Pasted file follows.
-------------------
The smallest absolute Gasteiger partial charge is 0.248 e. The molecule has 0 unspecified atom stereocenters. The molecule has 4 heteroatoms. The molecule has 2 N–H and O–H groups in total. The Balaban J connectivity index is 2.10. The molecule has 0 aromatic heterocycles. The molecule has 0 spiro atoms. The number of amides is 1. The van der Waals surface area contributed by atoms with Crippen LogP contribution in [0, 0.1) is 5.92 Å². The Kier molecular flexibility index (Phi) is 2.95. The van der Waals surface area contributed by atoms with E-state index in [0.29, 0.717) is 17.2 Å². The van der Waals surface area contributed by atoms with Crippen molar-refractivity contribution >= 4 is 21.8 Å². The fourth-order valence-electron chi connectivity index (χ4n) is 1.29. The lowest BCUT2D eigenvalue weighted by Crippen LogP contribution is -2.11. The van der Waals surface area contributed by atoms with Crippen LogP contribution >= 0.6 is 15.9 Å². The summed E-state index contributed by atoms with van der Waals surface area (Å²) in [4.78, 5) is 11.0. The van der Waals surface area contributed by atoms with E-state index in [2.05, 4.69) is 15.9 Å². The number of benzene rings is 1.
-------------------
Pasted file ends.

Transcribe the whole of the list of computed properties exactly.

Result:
The smallest absolute Gasteiger partial charge is 0.248 e. The molecule has 0 unspecified atom stereocenters. The molecule has 4 heteroatoms. The molecule has 2 N–H and O–H groups in total. The Balaban J connectivity index is 2.10. The molecule has 0 aromatic heterocycles. The molecule has 0 spiro atoms. The number of amides is 1. The van der Waals surface area contributed by atoms with Crippen LogP contribution in [0, 0.1) is 5.92 Å². The Kier molecular flexibility index (Phi) is 2.95. The van der Waals surface area contributed by atoms with E-state index in [0.29, 0.717) is 17.2 Å². The van der Waals surface area contributed by atoms with Crippen molar-refractivity contribution >= 4 is 21.8 Å². The fourth-order valence-electron chi connectivity index (χ4n) is 1.29. The lowest BCUT2D eigenvalue weighted by Crippen LogP contribution is -2.11. The van der Waals surface area contributed by atoms with Crippen LogP contribution >= 0.6 is 15.9 Å². The summed E-state index contributed by atoms with van der Waals surface area (Å²) in [4.78, 5) is 11.0. The van der Waals surface area contributed by atoms with E-state index in [2.05, 4.69) is 15.9 Å². The number of benzene rings is 1.